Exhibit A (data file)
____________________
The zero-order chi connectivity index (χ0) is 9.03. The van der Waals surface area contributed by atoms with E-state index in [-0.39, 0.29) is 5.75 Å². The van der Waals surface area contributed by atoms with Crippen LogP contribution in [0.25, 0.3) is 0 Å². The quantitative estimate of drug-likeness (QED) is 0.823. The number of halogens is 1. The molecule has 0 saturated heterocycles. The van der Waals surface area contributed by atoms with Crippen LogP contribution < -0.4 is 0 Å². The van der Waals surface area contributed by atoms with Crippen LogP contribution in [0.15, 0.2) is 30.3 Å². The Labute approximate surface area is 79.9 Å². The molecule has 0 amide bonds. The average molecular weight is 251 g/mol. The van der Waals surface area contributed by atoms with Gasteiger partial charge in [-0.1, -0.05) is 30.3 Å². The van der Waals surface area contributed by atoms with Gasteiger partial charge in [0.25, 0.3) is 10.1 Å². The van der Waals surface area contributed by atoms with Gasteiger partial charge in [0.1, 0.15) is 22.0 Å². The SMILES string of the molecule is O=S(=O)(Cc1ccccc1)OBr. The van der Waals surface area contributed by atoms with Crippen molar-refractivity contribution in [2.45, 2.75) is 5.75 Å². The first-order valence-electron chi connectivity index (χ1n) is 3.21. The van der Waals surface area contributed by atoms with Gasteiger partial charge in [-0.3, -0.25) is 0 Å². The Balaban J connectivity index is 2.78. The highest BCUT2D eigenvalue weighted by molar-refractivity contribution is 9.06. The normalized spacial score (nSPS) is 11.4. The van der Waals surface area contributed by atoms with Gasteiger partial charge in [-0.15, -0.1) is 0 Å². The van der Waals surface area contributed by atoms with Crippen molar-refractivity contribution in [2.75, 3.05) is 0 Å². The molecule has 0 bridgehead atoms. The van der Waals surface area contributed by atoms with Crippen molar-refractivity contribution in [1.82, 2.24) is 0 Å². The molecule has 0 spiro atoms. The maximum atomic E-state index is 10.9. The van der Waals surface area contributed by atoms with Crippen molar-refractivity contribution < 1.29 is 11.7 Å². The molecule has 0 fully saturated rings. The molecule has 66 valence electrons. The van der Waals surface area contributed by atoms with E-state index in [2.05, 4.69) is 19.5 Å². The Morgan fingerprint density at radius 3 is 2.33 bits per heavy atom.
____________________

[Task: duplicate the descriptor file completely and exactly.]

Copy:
The zero-order chi connectivity index (χ0) is 9.03. The van der Waals surface area contributed by atoms with E-state index in [-0.39, 0.29) is 5.75 Å². The van der Waals surface area contributed by atoms with Crippen LogP contribution in [0.25, 0.3) is 0 Å². The quantitative estimate of drug-likeness (QED) is 0.823. The number of halogens is 1. The molecule has 0 saturated heterocycles. The van der Waals surface area contributed by atoms with Crippen LogP contribution < -0.4 is 0 Å². The van der Waals surface area contributed by atoms with Crippen LogP contribution in [0.15, 0.2) is 30.3 Å². The Labute approximate surface area is 79.9 Å². The molecule has 0 amide bonds. The average molecular weight is 251 g/mol. The van der Waals surface area contributed by atoms with Gasteiger partial charge in [-0.1, -0.05) is 30.3 Å². The van der Waals surface area contributed by atoms with Gasteiger partial charge in [0.25, 0.3) is 10.1 Å². The van der Waals surface area contributed by atoms with Gasteiger partial charge in [0.1, 0.15) is 22.0 Å². The SMILES string of the molecule is O=S(=O)(Cc1ccccc1)OBr. The van der Waals surface area contributed by atoms with Crippen molar-refractivity contribution in [2.45, 2.75) is 5.75 Å². The first-order valence-electron chi connectivity index (χ1n) is 3.21. The van der Waals surface area contributed by atoms with Gasteiger partial charge in [-0.3, -0.25) is 0 Å². The Balaban J connectivity index is 2.78. The highest BCUT2D eigenvalue weighted by molar-refractivity contribution is 9.06. The normalized spacial score (nSPS) is 11.4. The van der Waals surface area contributed by atoms with Gasteiger partial charge in [-0.15, -0.1) is 0 Å². The van der Waals surface area contributed by atoms with Crippen molar-refractivity contribution in [2.75, 3.05) is 0 Å². The molecule has 0 bridgehead atoms. The van der Waals surface area contributed by atoms with Crippen molar-refractivity contribution in [1.82, 2.24) is 0 Å². The molecule has 0 spiro atoms. The maximum atomic E-state index is 10.9. The van der Waals surface area contributed by atoms with Crippen molar-refractivity contribution < 1.29 is 11.7 Å². The molecule has 0 fully saturated rings. The molecule has 66 valence electrons. The van der Waals surface area contributed by atoms with E-state index in [2.05, 4.69) is 19.5 Å². The Morgan fingerprint density at radius 3 is 2.33 bits per heavy atom.